It is often said that of all the ruins in ancient Greece, there are none as rich as those at Philippi. This UNESCO World Heritage site near the modern city of Kavala in the northeast of Greece, has perhaps the best footprint of early Christian history next to Jerusalem.
The city, originally named Krenides, was founded in the 4th century BC as a colony of the island of Thassos, which lies just south of Kavala. It was conquered in 356 BC and then occupied by Philip II of Macedon (father of Alexander the Great), who not only named the city after himself, but spearheaded its transformation into a central trading hub known as the Via Egnatia, which linked Europe and Asia. You can still walk the original route of the stone pavers that still mark the area.
Philip maximized the city’s vast valuable natural resources—particularly gold, silver, and timber—and established many of the archaeological landmarks visitors can see today, including many public and private structures as well as the theatre and an agora (Greek market).
Philippi would change hands in 42 BC, when the Battle of Philippi brought to an end the Roman Republic and placed the city at the forefront of a newly minted Roman Empire under Emperor Augustus.
The city’s status as an international center of trade and commerce contributed to its growth and transformation into a Roman colony. The expansion of the theatre to accommodate three stories worth of seating gave way to arena events, such as the Roman Games. Today, the theatre’s pristine structure is still used for performances during the summer festival in Philippi. You can also see the remains of the city’s Roman Forum (or marketplace) and other buildings central to daily life.
Perhaps most significant is how the Apostle Paul cemented Philippi’s status as the birthplace of the Church in Europe. Arriving in Philippi while on his second missionary journey—around AD 49 or 50—Paul preaches the Gospel to a crowd of women who had gathered by the river. Among those women was Lydia, who along with her whole household, received the Gospel and was baptized (Acts 16:13–15). Not long after, Paul and Silas were imprisoned for casting out a demon in a slave girl. The biblical account in Acts states that:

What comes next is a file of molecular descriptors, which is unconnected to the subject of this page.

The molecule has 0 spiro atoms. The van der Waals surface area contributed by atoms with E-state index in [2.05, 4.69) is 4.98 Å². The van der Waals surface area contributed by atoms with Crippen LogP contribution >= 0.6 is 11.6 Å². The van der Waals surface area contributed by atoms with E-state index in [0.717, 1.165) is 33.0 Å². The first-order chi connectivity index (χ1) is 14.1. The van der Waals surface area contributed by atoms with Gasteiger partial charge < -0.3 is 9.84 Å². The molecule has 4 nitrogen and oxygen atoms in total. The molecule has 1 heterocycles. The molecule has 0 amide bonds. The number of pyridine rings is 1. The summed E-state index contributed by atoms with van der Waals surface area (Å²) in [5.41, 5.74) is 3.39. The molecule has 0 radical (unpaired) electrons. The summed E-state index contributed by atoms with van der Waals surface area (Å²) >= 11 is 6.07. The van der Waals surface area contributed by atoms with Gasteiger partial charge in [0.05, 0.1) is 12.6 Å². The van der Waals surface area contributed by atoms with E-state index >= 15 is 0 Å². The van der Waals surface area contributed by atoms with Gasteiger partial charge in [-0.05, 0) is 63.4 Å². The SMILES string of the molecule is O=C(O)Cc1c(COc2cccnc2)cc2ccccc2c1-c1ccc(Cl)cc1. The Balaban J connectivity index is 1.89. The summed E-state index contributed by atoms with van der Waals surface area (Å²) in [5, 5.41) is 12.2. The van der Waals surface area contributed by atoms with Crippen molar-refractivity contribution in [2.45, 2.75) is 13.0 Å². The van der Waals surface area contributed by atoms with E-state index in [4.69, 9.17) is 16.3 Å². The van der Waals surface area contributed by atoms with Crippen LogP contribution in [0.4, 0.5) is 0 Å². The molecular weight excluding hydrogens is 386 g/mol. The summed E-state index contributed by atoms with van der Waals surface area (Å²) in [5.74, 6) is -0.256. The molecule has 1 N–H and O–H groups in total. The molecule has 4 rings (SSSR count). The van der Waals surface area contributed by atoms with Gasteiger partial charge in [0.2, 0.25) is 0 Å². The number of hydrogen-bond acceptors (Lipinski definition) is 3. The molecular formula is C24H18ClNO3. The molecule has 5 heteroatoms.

About midnight Paul and Silas were praying and singing hymns to God, and the other prisoners were listening to them. Suddenly there was such a violent earthquake that the foundations of the prison were shaken. At once all the prison doors flew open, and everyone’s chains came loose. – Acts 16:25–26
Today, you can see a brick-walled chamber believed to be the temporary cell of the Apostle Paul, simply called the “Prison of St. Paul,” which was converted later into a small church. There is also an octagonal-shaped open-air baptistry dedicated to St. Lydia of Thyatira. An annual adult baptism ceremony, which is open to the public, is held at the site on May 20.
Over the centuries, Philippi became home to several churches, some of whose remains can still be seen. You can see remnants of two basilicas built in the fashion of the Byzantine churches of Constantinople. They were destroyed by an earthquake not long after their construction in the 5th century AD, but parts of the original frescoes and doorways can be viewed.
At the center of Philippi’s Christian legacy is the Octagonal Church, built atop a ceremonial site dedicated to the Apostle Paul. It contains a church which appears square from the outside, but octagonal within.
Visitors should not miss the Archaeological Museum of Philippi, located on-site and split over two levels. The first level features artifacts from Philippi’s prehistoric to Roman eras, including coins, jewelry, sculptures, and vases. The second level features artifacts of the city’s Christian heritage, starting in the Early Christian Period to Philippi’s subsequent abandonment at the start of the Ottoman occupation.